Chairman of Atomic Energy Commission of India

Iyengar was appointed chairman of the Atomic Energy Commission of India and secretary to the Department of Atomic Energy in 1990. He was also appointed as chairman of the Nuclear Power Corporation of India. Under his leadership the Department of Atomic Energy vigorously pursued the nuclear power programme with the commissioning of two new power reactors at Narora and Kakrapar, and continued with the development of new reactor systems, such as liquid-sodium based fast reactors. Equal emphasis was laid on enhanced production of heavy water, nuclear fuel and special nuclear materials. He also initiated proposals for the export of heavy-water, research reactors, hardware for nuclear applications to earn precious foreign exchange.

Cold fusion research

Regarding Iyengar's involvement in Indian cold fusion research, the Indian newspaper Daily News and Analysis wrote: "Iyengar also pioneered cold fusion experiments in the 1980s to prove the hypothesis that nuclear fusion can occur at ordinary temperatures under certain scenarios. The experiments were discontinued after Iyengar's exit from the nuclear establishment by some conservative scientists."[4]

Legacy and fame

Iyengar has been the recipient of many high civilian awards and honours. After retirement Iyengar served in various positions such as member of the Atomic Energy Commission, scientific advisor to the Government of Kerala, on the board of the Global Technology Development Centre, president of the Indian Nuclear Society, and a member of the Inter-governmental Indo-French Forum, besides serving on various national committees. Iyengar’s later interests focused on advances in nuclear technology for nuclear applications, issues of nuclear policy and national security, science education and the application of science in nation-building. He participated in various international meetings on non-proliferation issues. Most recently, as a founder trustee of the Agastya International Foundation, he focused on rural education and instilling creativity and scientific temperament in rural children and government school teachers. He was instrumental in drawing the support of the Homi Bhabha Centre for Science Education to help launch Agastya’s rural science fairs and its first mobile science lab in 2002.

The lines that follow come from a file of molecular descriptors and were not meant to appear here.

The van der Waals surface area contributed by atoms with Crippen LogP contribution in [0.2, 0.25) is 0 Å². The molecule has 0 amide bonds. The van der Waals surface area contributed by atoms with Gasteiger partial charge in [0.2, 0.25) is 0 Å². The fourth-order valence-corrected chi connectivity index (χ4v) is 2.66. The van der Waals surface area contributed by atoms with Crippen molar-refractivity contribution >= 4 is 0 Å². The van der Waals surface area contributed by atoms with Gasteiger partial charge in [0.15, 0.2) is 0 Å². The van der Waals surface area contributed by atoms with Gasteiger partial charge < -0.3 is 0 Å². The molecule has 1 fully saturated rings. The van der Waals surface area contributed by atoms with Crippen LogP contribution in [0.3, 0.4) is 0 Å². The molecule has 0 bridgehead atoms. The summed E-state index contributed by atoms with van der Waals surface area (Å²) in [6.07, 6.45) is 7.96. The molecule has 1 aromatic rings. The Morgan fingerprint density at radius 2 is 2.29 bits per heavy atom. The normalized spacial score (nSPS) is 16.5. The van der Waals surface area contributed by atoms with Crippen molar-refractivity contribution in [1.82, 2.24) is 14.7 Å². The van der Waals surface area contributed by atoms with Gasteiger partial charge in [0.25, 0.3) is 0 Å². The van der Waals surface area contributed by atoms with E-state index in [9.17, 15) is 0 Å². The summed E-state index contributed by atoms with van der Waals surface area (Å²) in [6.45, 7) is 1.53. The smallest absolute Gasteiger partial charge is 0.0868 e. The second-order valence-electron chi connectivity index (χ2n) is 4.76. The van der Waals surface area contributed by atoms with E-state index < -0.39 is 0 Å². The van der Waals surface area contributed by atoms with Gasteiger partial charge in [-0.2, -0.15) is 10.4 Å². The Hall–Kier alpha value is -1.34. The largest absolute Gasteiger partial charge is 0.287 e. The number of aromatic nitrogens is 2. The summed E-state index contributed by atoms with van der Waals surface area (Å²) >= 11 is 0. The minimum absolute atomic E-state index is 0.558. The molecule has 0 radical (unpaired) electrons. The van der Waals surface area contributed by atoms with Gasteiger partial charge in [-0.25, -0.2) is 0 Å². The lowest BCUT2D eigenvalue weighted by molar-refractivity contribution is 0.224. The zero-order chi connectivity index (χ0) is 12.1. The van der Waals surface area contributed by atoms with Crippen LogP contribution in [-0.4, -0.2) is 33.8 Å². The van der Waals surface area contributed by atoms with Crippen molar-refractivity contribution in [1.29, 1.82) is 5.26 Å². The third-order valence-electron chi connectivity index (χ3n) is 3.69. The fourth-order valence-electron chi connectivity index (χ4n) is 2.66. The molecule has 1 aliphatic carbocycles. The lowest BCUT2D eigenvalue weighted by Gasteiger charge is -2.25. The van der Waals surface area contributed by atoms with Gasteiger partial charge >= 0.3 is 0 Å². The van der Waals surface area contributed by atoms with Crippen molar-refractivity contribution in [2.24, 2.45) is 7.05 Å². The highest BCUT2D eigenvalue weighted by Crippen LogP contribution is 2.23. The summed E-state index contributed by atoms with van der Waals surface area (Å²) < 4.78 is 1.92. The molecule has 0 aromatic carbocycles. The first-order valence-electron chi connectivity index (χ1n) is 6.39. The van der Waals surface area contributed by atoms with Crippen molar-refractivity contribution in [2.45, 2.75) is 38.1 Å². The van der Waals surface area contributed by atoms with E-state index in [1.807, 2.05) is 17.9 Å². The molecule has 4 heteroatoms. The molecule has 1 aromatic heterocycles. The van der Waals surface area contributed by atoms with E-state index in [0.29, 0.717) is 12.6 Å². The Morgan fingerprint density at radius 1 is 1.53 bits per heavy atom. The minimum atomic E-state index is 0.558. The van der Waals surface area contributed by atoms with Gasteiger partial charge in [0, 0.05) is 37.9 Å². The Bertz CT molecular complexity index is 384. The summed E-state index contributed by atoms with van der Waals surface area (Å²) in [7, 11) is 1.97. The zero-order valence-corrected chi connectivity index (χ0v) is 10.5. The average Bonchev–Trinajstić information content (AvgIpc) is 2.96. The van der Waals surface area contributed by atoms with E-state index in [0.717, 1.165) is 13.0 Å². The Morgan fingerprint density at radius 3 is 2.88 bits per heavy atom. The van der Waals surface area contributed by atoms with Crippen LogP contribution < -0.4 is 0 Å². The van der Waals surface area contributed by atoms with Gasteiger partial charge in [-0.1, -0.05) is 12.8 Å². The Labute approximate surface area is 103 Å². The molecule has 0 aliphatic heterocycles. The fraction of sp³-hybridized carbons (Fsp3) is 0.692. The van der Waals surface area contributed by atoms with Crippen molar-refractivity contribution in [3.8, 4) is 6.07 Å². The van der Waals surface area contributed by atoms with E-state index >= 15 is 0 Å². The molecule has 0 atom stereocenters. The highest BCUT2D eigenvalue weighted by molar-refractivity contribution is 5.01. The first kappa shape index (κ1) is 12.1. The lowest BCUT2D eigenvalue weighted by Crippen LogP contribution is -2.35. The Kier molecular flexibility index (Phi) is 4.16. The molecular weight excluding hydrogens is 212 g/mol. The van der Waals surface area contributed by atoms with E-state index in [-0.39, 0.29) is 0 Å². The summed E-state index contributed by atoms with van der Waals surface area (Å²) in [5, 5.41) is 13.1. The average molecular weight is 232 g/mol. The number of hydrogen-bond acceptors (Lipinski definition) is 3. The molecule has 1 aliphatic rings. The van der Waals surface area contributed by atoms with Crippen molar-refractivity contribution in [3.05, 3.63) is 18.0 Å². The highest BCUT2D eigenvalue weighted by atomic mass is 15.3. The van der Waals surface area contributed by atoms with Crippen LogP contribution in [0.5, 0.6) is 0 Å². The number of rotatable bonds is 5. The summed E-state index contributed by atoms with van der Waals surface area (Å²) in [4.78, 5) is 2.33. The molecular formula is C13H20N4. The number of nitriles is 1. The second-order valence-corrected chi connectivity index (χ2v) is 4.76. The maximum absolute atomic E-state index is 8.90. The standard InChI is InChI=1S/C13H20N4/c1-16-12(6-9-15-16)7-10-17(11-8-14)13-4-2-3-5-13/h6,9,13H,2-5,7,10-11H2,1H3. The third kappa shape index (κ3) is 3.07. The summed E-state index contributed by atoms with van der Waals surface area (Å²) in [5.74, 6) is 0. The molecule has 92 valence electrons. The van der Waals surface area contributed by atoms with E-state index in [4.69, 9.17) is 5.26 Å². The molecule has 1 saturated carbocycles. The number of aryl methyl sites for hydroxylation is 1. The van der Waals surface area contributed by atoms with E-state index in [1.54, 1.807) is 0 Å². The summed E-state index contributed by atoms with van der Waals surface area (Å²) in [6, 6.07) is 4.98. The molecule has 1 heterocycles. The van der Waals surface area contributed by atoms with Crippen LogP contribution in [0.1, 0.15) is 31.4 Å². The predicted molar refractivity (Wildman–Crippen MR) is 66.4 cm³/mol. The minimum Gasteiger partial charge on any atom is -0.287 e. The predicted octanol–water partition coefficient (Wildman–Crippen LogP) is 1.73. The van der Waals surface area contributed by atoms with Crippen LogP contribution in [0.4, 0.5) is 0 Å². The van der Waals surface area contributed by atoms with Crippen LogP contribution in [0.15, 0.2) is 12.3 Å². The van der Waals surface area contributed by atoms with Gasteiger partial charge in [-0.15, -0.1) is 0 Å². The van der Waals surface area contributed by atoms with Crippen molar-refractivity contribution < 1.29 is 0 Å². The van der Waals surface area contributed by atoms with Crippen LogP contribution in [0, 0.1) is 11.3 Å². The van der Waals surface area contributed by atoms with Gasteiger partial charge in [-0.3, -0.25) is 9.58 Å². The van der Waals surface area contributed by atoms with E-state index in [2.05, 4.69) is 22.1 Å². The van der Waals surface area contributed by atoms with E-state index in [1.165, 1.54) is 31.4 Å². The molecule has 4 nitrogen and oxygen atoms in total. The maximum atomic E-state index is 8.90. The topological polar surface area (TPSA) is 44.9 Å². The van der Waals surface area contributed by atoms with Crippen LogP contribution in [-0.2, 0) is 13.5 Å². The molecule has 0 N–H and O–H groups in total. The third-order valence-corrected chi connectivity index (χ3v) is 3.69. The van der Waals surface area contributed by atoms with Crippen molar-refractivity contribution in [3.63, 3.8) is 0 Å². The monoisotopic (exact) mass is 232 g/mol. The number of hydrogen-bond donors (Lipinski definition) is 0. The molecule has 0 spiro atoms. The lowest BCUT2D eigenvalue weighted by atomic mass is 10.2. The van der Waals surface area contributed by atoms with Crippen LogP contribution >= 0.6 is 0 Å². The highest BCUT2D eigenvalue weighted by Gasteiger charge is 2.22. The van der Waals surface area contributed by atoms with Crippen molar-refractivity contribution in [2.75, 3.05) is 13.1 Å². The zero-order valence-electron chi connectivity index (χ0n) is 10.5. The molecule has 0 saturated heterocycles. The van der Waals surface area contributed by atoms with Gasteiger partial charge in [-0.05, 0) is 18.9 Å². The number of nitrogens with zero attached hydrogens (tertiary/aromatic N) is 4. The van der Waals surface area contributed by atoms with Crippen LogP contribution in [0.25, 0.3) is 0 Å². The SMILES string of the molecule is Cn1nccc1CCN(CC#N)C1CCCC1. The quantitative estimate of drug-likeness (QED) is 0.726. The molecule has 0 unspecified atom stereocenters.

Awards and honours


  1. ^ Documentation Research and Training Centre (Bangalore, India); Sarada Ranganathan Endowment for Library Science (1994). Library Science with a Slant to Documentation. Sarada Ranganathan Endowment for Library Science. ISSN 0024-2543. Retrieved 12 January 2015.
  2. ^ "PK Iyengar, nuclear scientist, dies at 80". The Times of India. 21 December 2011. Retrieved 19 February 2019.
  3. ^ "More a U.S. victory than Indian: P.K. Iyengar". The Hindu. 7 September 2008. Archived from the original on 9 September 2008. Retrieved 12 January 2015.
  4. ^ "Ex-Atomic Energy Commission chairman PK Iyengar passes away | Latest News & Updates at Daily News & Analysis". dnaindia.com. 21 December 2011. Retrieved 12 January 2015.